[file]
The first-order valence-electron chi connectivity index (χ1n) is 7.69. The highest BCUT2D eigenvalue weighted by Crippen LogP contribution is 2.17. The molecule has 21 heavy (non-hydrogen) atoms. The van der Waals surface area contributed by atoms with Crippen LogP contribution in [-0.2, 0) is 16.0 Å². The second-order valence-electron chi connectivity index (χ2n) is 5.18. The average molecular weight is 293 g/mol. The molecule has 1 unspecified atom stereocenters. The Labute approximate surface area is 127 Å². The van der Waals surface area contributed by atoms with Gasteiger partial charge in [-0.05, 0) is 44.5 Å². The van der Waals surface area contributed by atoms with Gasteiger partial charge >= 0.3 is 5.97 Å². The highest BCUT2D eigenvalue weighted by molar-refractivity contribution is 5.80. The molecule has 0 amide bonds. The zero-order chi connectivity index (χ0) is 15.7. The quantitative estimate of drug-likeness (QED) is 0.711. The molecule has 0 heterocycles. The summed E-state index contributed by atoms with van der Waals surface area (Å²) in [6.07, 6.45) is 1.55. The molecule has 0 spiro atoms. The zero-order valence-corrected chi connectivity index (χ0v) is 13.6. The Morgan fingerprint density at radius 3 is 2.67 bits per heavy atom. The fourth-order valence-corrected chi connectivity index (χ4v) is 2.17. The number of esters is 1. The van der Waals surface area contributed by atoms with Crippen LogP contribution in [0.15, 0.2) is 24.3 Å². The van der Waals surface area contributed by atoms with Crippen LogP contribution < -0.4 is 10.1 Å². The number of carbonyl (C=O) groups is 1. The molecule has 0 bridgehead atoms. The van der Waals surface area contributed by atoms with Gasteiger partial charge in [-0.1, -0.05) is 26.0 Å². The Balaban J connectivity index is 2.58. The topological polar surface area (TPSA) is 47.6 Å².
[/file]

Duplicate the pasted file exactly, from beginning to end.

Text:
The first-order valence-electron chi connectivity index (χ1n) is 7.69. The highest BCUT2D eigenvalue weighted by Crippen LogP contribution is 2.17. The molecule has 21 heavy (non-hydrogen) atoms. The van der Waals surface area contributed by atoms with Crippen LogP contribution in [-0.2, 0) is 16.0 Å². The second-order valence-electron chi connectivity index (χ2n) is 5.18. The average molecular weight is 293 g/mol. The molecule has 1 unspecified atom stereocenters. The Labute approximate surface area is 127 Å². The van der Waals surface area contributed by atoms with Gasteiger partial charge in [-0.05, 0) is 44.5 Å². The van der Waals surface area contributed by atoms with Gasteiger partial charge >= 0.3 is 5.97 Å². The highest BCUT2D eigenvalue weighted by molar-refractivity contribution is 5.80. The molecule has 0 amide bonds. The zero-order chi connectivity index (χ0) is 15.7. The quantitative estimate of drug-likeness (QED) is 0.711. The molecule has 0 heterocycles. The summed E-state index contributed by atoms with van der Waals surface area (Å²) in [6.07, 6.45) is 1.55. The molecule has 0 spiro atoms. The zero-order valence-corrected chi connectivity index (χ0v) is 13.6. The Morgan fingerprint density at radius 3 is 2.67 bits per heavy atom. The fourth-order valence-corrected chi connectivity index (χ4v) is 2.17. The number of esters is 1. The van der Waals surface area contributed by atoms with Crippen LogP contribution in [0.15, 0.2) is 24.3 Å². The van der Waals surface area contributed by atoms with Crippen LogP contribution < -0.4 is 10.1 Å². The number of carbonyl (C=O) groups is 1. The molecule has 0 bridgehead atoms. The van der Waals surface area contributed by atoms with Gasteiger partial charge in [-0.1, -0.05) is 26.0 Å². The Balaban J connectivity index is 2.58. The topological polar surface area (TPSA) is 47.6 Å².